The rationale for these precepts is that it is in the public interest to encourage users of illegal drugs to seek rehabilitation. If use sometime in the past was made punishable, such a policy would not only discourage users from seeking rehabilitation but punish those who have used in the past but in the meantime have become rehabilitated and ceased the use of drugs. We cannot believe that the Legislature could have intended that the courts construe section 11550 so as to arrive at such a result.

(1b) In the instant case, the evidence showed that Officer Barcello concluded that the injection site on appellant's hand was between one and three days old and that appellant's symptoms (dilated pupils and drooping eyelids) were more consistent with recent use than withdrawal. While Dr. Walter testified that the morphine in appellant's urine indicated use within 24 to 72 hours before the sample was taken, he further testified that the levels of unconjugated morphine in the sample would indicate usage closer to the 24-hour estimate. Appellant told Officer Barcello that he had “fixed” two days before. At trial, appellant testified that he told Officer Barcello that he used the drug two or three days before his arrest. Appellant testified that he did not feel that he was withdrawing at the time of his arrest because he was not sick. Both Dr. Walter and appellant testified that nausea is a symptom of withdrawal from heroin.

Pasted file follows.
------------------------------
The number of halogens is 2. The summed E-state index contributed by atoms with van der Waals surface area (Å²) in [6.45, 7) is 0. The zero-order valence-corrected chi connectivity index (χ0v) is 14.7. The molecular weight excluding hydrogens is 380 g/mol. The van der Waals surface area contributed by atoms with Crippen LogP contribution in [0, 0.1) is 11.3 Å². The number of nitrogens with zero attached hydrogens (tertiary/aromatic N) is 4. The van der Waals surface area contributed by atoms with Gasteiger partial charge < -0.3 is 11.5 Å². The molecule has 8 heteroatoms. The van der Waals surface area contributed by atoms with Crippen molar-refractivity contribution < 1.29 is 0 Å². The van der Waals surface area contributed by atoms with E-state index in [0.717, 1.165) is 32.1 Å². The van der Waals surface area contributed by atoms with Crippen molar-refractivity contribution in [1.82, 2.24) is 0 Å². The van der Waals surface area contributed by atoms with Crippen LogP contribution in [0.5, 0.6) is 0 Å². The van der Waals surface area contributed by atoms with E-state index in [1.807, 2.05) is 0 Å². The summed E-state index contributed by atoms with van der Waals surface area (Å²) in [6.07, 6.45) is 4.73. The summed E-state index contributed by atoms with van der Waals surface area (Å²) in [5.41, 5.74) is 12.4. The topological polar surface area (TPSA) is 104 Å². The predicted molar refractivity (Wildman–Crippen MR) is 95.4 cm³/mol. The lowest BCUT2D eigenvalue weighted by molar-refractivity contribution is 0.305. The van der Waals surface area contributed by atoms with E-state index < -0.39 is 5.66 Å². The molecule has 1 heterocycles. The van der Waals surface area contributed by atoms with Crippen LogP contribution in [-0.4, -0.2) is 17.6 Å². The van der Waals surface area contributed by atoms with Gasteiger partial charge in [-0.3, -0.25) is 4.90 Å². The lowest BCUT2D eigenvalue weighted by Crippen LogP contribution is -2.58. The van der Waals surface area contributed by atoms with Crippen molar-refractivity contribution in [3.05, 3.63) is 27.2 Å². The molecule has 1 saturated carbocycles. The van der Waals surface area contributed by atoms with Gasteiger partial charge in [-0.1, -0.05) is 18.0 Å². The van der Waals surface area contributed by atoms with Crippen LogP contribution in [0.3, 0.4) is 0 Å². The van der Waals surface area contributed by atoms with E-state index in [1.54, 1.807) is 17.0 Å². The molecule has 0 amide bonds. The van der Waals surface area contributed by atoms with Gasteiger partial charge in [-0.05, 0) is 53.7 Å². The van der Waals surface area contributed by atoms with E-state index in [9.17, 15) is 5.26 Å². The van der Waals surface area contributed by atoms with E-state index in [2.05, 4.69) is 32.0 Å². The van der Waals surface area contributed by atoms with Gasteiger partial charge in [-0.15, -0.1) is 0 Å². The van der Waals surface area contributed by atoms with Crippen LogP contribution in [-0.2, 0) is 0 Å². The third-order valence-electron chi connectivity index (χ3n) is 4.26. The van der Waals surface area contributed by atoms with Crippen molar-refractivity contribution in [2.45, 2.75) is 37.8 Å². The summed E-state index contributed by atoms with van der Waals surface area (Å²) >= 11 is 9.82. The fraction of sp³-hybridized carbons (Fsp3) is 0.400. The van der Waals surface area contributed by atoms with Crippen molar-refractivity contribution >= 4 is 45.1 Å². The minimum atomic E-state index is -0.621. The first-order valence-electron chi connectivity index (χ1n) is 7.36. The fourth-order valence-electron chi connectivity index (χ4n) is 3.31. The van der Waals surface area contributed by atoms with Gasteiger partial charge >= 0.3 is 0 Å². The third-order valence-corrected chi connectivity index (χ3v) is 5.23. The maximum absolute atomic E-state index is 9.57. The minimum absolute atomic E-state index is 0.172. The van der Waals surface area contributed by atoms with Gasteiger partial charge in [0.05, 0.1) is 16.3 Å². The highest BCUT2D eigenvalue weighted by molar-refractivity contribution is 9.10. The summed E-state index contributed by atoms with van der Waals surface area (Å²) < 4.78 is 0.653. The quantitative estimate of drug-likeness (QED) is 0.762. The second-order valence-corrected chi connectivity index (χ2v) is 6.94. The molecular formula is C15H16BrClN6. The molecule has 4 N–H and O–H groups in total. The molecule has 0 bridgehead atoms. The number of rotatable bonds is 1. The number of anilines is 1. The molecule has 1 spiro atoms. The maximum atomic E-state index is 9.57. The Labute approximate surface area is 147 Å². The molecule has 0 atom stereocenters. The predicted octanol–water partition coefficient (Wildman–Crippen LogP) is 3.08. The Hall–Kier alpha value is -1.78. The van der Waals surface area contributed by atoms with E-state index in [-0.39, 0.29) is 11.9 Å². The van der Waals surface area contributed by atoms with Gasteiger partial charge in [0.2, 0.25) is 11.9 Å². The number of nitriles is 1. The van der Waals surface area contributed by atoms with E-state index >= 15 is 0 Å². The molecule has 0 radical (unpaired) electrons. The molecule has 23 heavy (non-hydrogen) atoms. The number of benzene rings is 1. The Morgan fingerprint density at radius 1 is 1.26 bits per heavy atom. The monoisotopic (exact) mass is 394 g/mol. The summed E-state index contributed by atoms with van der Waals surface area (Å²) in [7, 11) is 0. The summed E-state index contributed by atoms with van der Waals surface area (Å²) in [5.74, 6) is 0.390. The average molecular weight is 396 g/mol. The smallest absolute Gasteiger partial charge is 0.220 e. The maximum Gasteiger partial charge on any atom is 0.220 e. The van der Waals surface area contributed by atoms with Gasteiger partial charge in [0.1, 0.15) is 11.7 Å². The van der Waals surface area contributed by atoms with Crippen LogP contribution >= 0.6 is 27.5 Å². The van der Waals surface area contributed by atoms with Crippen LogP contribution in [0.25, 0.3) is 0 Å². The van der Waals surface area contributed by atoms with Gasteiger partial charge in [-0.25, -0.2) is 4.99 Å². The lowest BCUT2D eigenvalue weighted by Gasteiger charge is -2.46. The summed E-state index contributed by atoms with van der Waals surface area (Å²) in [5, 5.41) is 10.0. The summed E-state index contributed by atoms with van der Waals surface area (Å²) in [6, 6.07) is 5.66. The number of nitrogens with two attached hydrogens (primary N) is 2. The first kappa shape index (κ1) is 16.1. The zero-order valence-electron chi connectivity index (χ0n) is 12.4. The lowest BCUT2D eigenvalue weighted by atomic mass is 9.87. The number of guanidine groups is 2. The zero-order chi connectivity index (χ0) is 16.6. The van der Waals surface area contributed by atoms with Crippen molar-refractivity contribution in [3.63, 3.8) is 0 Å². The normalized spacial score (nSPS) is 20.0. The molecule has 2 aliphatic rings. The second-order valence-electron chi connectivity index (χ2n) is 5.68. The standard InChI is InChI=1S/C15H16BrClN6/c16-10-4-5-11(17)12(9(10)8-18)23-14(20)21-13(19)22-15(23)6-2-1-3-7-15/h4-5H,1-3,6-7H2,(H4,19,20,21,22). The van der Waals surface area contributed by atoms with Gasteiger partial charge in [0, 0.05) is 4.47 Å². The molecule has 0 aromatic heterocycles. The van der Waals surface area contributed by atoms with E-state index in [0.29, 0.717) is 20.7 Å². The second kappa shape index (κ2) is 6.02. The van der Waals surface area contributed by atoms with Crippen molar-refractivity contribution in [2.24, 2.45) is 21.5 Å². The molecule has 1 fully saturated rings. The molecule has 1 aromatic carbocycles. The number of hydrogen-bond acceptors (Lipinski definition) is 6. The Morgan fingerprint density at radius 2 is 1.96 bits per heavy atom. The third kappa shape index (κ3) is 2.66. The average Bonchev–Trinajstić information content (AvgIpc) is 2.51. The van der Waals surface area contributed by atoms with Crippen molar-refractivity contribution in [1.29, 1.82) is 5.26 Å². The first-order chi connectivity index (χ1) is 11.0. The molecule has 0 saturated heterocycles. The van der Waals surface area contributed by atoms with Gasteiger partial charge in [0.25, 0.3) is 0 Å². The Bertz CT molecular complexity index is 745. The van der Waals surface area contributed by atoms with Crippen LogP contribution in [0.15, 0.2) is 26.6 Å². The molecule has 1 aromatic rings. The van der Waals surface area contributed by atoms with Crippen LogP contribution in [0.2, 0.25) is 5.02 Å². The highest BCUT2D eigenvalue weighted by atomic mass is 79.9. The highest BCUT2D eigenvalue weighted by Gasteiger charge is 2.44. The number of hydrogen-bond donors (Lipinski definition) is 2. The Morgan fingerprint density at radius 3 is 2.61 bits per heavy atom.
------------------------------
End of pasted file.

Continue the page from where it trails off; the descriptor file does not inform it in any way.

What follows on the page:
The evidence could reasonably be construed to show that appellant used heroin as little as 24 hours before he provided the urine sample, which, in turn, was some 3 hours after his arrest. Moreover, even if the evidence were 406*406 construed to show use within forty-eight hours before appellant's arrest, such usage two days before arrest could clearly qualify for a finding of current use under the previously-cited statement in Velasquez to the effect that use less distant than five days prior to arrest might support a section 11550 conviction.

The jury was specifically instructed in this regard that use immediately prior to arrest meant a very brief period of time before arrest. In sum, viewed in the light most favorable to the People (People v. Johnson (1980) 26 Cal.3d 557, 578 [162 Cal. Rptr. 431, 606 P.2d 738, 16 A.L.R.4th 1255]), the evidence supports the conclusion that appellant had recently used heroin within the meaning of section 11550.

The judgment is affirmed. The petition for writ of habeas corpus is denied.

Woolpert, J., and Hamlin, J., concurred.

[*] Pursuant to California Rules of Court, rule 976.1, this opinion is certified for publication with the exception of parts I and II.

[1] At the February 22, 1985, hearing on appellant's Penal Code sections 1538.5 and 995 motions, Officer Zapalac testified that as appellant was approaching his vehicle the officer walked forward a little further to get a look at the inside of appellant's vehicle and saw what appeared to be a radio speaker and turntable and radio equipment.

[*] See footnote on page 398, ante.

[3] Appellant incorrectly cites this case as standing for the proposition that use within 12 to 24 hours prior to arrest constituted a section 11550 violation. Appellant has also mistakenly referred to the dissenting opinion in Gutierrez (id., at p. 414) in stating that the court in that case “… distinguished the situation found therein from Velasquez.” In fact, Gutierrez held only that symptoms of withdrawal do not constitute probable cause for arrest under that section. The evidence of use 12 to 24 hours prior to the arrest was suppressed in that case, since it resulted from the unlawful arrest (officer unlawfully “searched” defendant's arms, discovering recent injection marks). Thus, the question of whether use within 12 to 24 hours prior to arrest constituted a section 11550 violation was not addressed in Gutierrez.